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How Does Your Man Treat Women? Just Look At His Fingers

Feb 18, 2015 06:10 PM EST

(Photo : gor / Fotolia)

Ever wonder if your man knows how to treat a lady? Well, before you commit to happily ever after, just look at his fingers.

According to a bizarre new study, men with short index fingers and long ring fingers are on average nicer towards women. This digit ratio stems from the hormones, mainly testosterone, they have been exposed to in their mother's womb. Researchers at McGill University now suggest that this has an impact on how adult men behave, especially with women.

"It is fascinating to see that moderate variations of hormones before birth can actually influence adult behavior in a selective way," co-author Simon Young said in a statement.

While past research has actually already studied the relationship between finger length and adult behavior, the McGill team is the first to highlight how it pertains to interactions with women.

During the study, researchers questioned 155 male participants on their interactions with people over the course of 20 days.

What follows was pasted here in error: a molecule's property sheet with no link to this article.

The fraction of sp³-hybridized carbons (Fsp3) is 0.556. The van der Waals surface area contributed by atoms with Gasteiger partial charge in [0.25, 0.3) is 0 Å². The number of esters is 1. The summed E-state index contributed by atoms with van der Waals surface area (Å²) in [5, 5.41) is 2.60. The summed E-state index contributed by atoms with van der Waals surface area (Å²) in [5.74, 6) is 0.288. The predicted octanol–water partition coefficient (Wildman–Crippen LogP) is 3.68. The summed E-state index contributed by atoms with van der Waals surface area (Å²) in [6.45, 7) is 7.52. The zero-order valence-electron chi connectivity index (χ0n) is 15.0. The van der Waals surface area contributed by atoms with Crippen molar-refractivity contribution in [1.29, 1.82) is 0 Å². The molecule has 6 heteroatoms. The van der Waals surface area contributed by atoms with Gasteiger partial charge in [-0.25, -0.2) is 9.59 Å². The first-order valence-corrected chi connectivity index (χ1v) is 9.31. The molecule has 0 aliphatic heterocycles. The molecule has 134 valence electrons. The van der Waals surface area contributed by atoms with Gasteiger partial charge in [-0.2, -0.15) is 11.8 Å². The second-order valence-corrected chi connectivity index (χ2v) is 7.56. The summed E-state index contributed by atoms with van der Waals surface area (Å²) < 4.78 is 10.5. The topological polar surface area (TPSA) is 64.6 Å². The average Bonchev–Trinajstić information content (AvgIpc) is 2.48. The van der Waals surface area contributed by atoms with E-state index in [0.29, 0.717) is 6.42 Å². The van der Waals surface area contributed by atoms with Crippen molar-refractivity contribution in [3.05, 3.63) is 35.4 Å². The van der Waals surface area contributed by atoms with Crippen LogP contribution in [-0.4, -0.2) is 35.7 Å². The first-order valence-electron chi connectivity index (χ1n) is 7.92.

Overall, men with small digit ratios reported approximately a third more agreeable behaviors and approximately a third fewer quarrelsome behaviors than men with large digit ratios.

"When with women, men with smaller ratios were more likely to listen attentively, smile and laugh, compromise or compliment the other person," said Debbie Moskowitz, the study's lead author.

This is true for women who are not only girlfriends or wives but just friends or colleagues as well. The studied men were also less quarrelsome with women than with men, whereas the men with larger ratios were equally quarrelsome with both.

Researchers not only revealed the underlying biology as to what drives men to treat women in a nice, respectable manner versus the opposite, but also explain why these men tend to have more children.

So before your man tries to put a ring on it, take a look at his hands.

The results are described further in the journal Personality and Individual Differences.

For more great nature science stories and general news, please visit our sister site, Headlines and Global News (HNGN).

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